CAIRO: Egypt is far from the verge of bankruptcy, despite growing economic woes the country continues to witness since the January uprising, experts said.
“You go bankrupt if your reserves reach zero. This will not happen to Egypt, we have enough instruments to borrow and make the reserves go up again,”said Alaa Ezz, secretary general of the Federation of Egyptian Industries.
“We have a global recession and we have our own internal problems, there is a local recession and that is why we need a stimulus package,” he added.
According to state news, the government would have to borrow at least $10–12 billion to stimulate the economy once again.
The International Monetary Fund, which proposed a $3 billion loan for Egypt earlier this year, postponed a scheduled visit to Egypt in December, due to recent violence and unrest, an IMF spokesperson told Daily News Egypt.
The ruling military council previously declined the loan package saying that any loans would add on to the country’s outstanding debt. However, Egypt’s current Cabinet, under the auspices of Prime Minister Kamal El-Ganzoury, announced that the loan might be back on the table.
“The IMF staff has continued to remain in close contact with the authorities since its last visit in early November on how to address Egypt’s economic challenges and how the Fund can provide support,” an IMF spokesperson said.
“In mid-December, the IMF had to postpone a planned short visit to Cairo in light of the security situation at the time; however, an IMF team is looking forward to discussions in January with the authorities on their economic program to address Egypt’s difficult economic and financial situation.”
Earlier this month, 17 people were killed in a security crackdown on protesters camped outside the Cabinet headquarters.
Ahead of the IMF’s planned visit, El-Ganzoury said the Cabinet decided to raise the social security pension from LE 150 to LE 200 starting January 2012 and to increase the number of families benefiting from the pension by adding 235,000 families, making the total 1.5 million families.
“At this stage, it is too early to discuss any specific measures, but as the Fund has consistently stated, benchmarks for any Fund supported program would need to come from a program that is designed and owned by the Egyptian authorities and enjoys the broad political support necessary for its successful implementation,” the IMF said.
According to Reuters, El-Ganzoury appealed to the Group of Eight (G8) countries on Monday to help “unlock” billions of dollars that were promised in September, under an initiative to support countries of the Arab Spring, but not yet delivered.
Ezz pointed out that the aid is pending proposals from the Egyptian government.
“We are pushing for the G8 commitments more than the IMF loan; the IMF loan is cash, but the G8 puts up money which goes towards projects. The deal now is pending our project proposals,” Ezz said.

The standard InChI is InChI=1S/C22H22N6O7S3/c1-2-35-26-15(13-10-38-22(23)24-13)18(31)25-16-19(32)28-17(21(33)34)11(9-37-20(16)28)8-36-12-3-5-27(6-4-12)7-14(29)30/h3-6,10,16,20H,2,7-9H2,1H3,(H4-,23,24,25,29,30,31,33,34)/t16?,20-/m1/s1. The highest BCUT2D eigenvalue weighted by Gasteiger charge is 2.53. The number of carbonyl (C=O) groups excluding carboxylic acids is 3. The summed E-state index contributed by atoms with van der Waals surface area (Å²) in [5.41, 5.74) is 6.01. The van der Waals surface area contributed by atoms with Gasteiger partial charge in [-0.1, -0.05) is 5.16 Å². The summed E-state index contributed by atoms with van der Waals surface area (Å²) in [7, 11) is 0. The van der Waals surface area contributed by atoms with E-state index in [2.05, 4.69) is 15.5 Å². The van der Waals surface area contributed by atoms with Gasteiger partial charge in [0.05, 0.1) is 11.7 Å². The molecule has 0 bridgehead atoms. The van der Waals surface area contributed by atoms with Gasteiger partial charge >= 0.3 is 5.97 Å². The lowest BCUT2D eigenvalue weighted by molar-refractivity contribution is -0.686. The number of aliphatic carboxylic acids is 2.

Egypt’s stock market year-to-date change has declined 49.46 percent. The country’s foreign reserves are at $20.15 billion as of November, declining at a rate of $2 billion per month.
Ezz argued that the G8 package would be better for Egypt because the aid would be directly going to funding local projects, vital for the country’s development, thus creating more jobs.
“The only way to move the economy in the situation we are in is a stimulus package, which means you have to go into major infrastructure projects,” he said.
On the average, according to Ezz, 40-60 percent of the contents of these projects are local products and materials. This means the money flows into the market as foreign currency, goes to the reserve, and is then spent as local currency.
“The second cabinet this year increased spending and wages without increasing production. This was a de-stimulus package, so the only way to get out of what we are doing is to dump huge amounts of money into the economy,” he stressed.
Reflecting Egypt’s economic situation, Moody’s Investor Services lowered the country’s rating to B2 from B1 last week, one of many downgrades to the government’s credit ratings this year.
The agency also placed the country under review for a possible downgrade citing political instability that continues to “undermine investor confidence” as well as increasing pressure on state finances and deterioration in the country’s eternal balance of payments, and “absence of a meaningful level of exceptional, external financial support to restore confidence in the transitional period ahead of a return to civilian rule.”
Despite these risks, however, experts continue to point out that Egypt is far from bankruptcy.
“The idea that the Egyptian economy will go bankrupt and that even discussing this matter is not convincing,” said Ahmed Galal, head of the Economic Research Forum, according to a report by state media.
However, Egyptian economic experts say that the country is faring well, given the global economic recession as well as the domestic pressures it faces amid constant political tension and a rising budget deficit.
“Local and foreign debt is less than 85 percent of GDP. You have countries like Greece and Italy who are past 100 percent; we are still on the safe side compared to other nations during this crisis,” said Ezz.
Galal added that the solution to Egypt’s economic problems lies in the “management.”
The country’s unemployment problem must be solved immediately and that can be possible if there are more investments for small-scale industries, said Galal. He added that this would also help curb the country’s widening deficit.
Galal, like several economists and analysts over the past few months, said he advised the state in a national dialogue session to remove energy subsidies for factories that are energy-intensive in order to reduce state spending.
However, the idea has not yet been implemented.